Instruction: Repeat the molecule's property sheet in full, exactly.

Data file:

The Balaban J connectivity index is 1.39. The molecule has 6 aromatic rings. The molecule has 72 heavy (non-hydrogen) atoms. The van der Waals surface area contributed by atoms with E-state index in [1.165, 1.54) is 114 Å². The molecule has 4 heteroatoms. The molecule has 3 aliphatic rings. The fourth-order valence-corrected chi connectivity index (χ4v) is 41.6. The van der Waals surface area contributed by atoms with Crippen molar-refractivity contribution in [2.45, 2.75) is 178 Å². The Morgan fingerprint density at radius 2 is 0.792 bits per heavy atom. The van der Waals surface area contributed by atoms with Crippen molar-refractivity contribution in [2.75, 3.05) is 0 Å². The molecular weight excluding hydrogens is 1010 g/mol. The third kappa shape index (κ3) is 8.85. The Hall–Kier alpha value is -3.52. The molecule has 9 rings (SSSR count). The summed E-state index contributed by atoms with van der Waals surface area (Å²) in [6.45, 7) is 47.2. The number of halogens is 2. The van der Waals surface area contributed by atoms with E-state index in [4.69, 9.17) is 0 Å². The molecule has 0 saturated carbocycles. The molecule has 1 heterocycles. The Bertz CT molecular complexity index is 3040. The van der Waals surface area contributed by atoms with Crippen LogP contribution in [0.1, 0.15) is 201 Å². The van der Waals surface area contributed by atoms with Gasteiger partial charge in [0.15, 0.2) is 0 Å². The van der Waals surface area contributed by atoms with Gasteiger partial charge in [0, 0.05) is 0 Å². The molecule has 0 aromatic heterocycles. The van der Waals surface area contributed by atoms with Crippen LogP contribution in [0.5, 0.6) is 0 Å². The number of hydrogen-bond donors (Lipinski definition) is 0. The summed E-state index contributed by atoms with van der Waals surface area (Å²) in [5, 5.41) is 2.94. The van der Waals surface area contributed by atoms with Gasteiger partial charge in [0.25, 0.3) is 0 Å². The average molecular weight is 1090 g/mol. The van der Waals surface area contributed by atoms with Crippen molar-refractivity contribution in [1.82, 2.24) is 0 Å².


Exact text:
The Balaban J connectivity index is 1.39. The molecule has 6 aromatic rings. The molecule has 72 heavy (non-hydrogen) atoms. The van der Waals surface area contributed by atoms with E-state index in [1.165, 1.54) is 114 Å². The molecule has 4 heteroatoms. The molecule has 3 aliphatic rings. The fourth-order valence-corrected chi connectivity index (χ4v) is 41.6. The van der Waals surface area contributed by atoms with Crippen molar-refractivity contribution in [2.45, 2.75) is 178 Å². The Morgan fingerprint density at radius 2 is 0.792 bits per heavy atom. The van der Waals surface area contributed by atoms with Crippen molar-refractivity contribution in [2.75, 3.05) is 0 Å². The molecular weight excluding hydrogens is 1010 g/mol. The third kappa shape index (κ3) is 8.85. The Hall–Kier alpha value is -3.52. The molecule has 9 rings (SSSR count). The summed E-state index contributed by atoms with van der Waals surface area (Å²) in [6.45, 7) is 47.2. The number of halogens is 2. The van der Waals surface area contributed by atoms with E-state index in [4.69, 9.17) is 0 Å². The molecule has 0 saturated carbocycles. The molecule has 1 heterocycles. The Bertz CT molecular complexity index is 3040. The van der Waals surface area contributed by atoms with Crippen LogP contribution in [0.1, 0.15) is 201 Å². The van der Waals surface area contributed by atoms with Gasteiger partial charge in [0.15, 0.2) is 0 Å². The van der Waals surface area contributed by atoms with Gasteiger partial charge in [0, 0.05) is 0 Å². The molecule has 0 aromatic heterocycles. The van der Waals surface area contributed by atoms with Crippen LogP contribution in [0.5, 0.6) is 0 Å². The number of hydrogen-bond donors (Lipinski definition) is 0. The summed E-state index contributed by atoms with van der Waals surface area (Å²) in [5, 5.41) is 2.94. The van der Waals surface area contributed by atoms with Gasteiger partial charge in [0.25, 0.3) is 0 Å². The average molecular weight is 1090 g/mol. The van der Waals surface area contributed by atoms with Crippen molar-refractivity contribution in [1.82, 2.24) is 0 Å².